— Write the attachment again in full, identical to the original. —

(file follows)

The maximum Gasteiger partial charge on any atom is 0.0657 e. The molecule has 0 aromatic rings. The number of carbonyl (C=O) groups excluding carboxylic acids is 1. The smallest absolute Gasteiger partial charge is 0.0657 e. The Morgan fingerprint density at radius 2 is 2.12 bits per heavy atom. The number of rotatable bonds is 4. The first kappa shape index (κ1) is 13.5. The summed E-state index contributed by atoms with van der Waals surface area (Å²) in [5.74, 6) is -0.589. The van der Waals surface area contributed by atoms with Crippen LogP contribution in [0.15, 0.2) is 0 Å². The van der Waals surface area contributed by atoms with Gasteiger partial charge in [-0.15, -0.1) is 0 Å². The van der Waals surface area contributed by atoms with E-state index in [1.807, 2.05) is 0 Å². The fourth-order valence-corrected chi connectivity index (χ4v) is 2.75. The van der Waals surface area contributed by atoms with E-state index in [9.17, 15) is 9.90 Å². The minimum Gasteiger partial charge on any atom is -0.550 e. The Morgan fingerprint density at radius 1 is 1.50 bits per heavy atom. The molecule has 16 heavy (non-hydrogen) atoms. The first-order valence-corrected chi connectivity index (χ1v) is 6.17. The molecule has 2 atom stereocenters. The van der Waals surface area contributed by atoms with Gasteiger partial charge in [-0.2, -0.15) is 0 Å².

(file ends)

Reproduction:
The maximum Gasteiger partial charge on any atom is 0.0657 e. The molecule has 0 aromatic rings. The number of carbonyl (C=O) groups excluding carboxylic acids is 1. The smallest absolute Gasteiger partial charge is 0.0657 e. The Morgan fingerprint density at radius 2 is 2.12 bits per heavy atom. The number of rotatable bonds is 4. The first kappa shape index (κ1) is 13.5. The summed E-state index contributed by atoms with van der Waals surface area (Å²) in [5.74, 6) is -0.589. The van der Waals surface area contributed by atoms with Crippen LogP contribution in [0.15, 0.2) is 0 Å². The van der Waals surface area contributed by atoms with Gasteiger partial charge in [-0.15, -0.1) is 0 Å². The van der Waals surface area contributed by atoms with E-state index in [1.807, 2.05) is 0 Å². The fourth-order valence-corrected chi connectivity index (χ4v) is 2.75. The van der Waals surface area contributed by atoms with E-state index in [9.17, 15) is 9.90 Å². The minimum Gasteiger partial charge on any atom is -0.550 e. The Morgan fingerprint density at radius 1 is 1.50 bits per heavy atom. The molecule has 16 heavy (non-hydrogen) atoms. The first-order valence-corrected chi connectivity index (χ1v) is 6.17. The molecule has 2 atom stereocenters. The van der Waals surface area contributed by atoms with Gasteiger partial charge in [-0.2, -0.15) is 0 Å².